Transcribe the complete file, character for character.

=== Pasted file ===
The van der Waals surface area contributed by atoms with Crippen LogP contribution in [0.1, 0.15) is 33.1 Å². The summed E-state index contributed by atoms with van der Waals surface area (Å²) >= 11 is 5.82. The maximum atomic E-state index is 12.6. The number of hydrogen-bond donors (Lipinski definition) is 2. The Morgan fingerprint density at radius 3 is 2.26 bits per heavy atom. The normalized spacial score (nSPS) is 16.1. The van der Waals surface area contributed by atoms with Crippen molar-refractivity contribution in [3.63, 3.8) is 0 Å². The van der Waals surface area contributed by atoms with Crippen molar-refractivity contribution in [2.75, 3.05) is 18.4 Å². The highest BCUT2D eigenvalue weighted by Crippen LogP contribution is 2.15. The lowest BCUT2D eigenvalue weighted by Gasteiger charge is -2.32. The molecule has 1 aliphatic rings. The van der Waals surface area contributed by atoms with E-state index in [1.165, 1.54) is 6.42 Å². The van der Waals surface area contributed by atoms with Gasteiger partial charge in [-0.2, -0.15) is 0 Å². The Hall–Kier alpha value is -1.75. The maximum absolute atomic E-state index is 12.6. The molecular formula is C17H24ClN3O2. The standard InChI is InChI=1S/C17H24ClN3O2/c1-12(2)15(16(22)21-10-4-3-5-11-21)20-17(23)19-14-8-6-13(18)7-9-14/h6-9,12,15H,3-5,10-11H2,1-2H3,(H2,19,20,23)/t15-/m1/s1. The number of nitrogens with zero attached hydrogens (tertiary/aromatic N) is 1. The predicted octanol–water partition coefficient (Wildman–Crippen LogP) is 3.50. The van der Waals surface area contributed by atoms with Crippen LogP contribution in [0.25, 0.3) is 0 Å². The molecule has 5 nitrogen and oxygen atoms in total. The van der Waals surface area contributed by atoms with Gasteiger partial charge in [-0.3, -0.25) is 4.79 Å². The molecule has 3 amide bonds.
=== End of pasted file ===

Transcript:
The van der Waals surface area contributed by atoms with Crippen LogP contribution in [0.1, 0.15) is 33.1 Å². The summed E-state index contributed by atoms with van der Waals surface area (Å²) >= 11 is 5.82. The maximum atomic E-state index is 12.6. The number of hydrogen-bond donors (Lipinski definition) is 2. The Morgan fingerprint density at radius 3 is 2.26 bits per heavy atom. The normalized spacial score (nSPS) is 16.1. The van der Waals surface area contributed by atoms with Crippen molar-refractivity contribution in [3.63, 3.8) is 0 Å². The van der Waals surface area contributed by atoms with Crippen molar-refractivity contribution in [2.75, 3.05) is 18.4 Å². The highest BCUT2D eigenvalue weighted by Crippen LogP contribution is 2.15. The lowest BCUT2D eigenvalue weighted by Gasteiger charge is -2.32. The molecule has 1 aliphatic rings. The van der Waals surface area contributed by atoms with E-state index in [1.165, 1.54) is 6.42 Å². The van der Waals surface area contributed by atoms with Gasteiger partial charge in [-0.2, -0.15) is 0 Å². The Hall–Kier alpha value is -1.75. The maximum absolute atomic E-state index is 12.6. The molecular formula is C17H24ClN3O2. The standard InChI is InChI=1S/C17H24ClN3O2/c1-12(2)15(16(22)21-10-4-3-5-11-21)20-17(23)19-14-8-6-13(18)7-9-14/h6-9,12,15H,3-5,10-11H2,1-2H3,(H2,19,20,23)/t15-/m1/s1. The number of nitrogens with zero attached hydrogens (tertiary/aromatic N) is 1. The predicted octanol–water partition coefficient (Wildman–Crippen LogP) is 3.50. The van der Waals surface area contributed by atoms with Crippen LogP contribution in [0.25, 0.3) is 0 Å². The molecule has 5 nitrogen and oxygen atoms in total. The van der Waals surface area contributed by atoms with Gasteiger partial charge in [-0.3, -0.25) is 4.79 Å². The molecule has 3 amide bonds.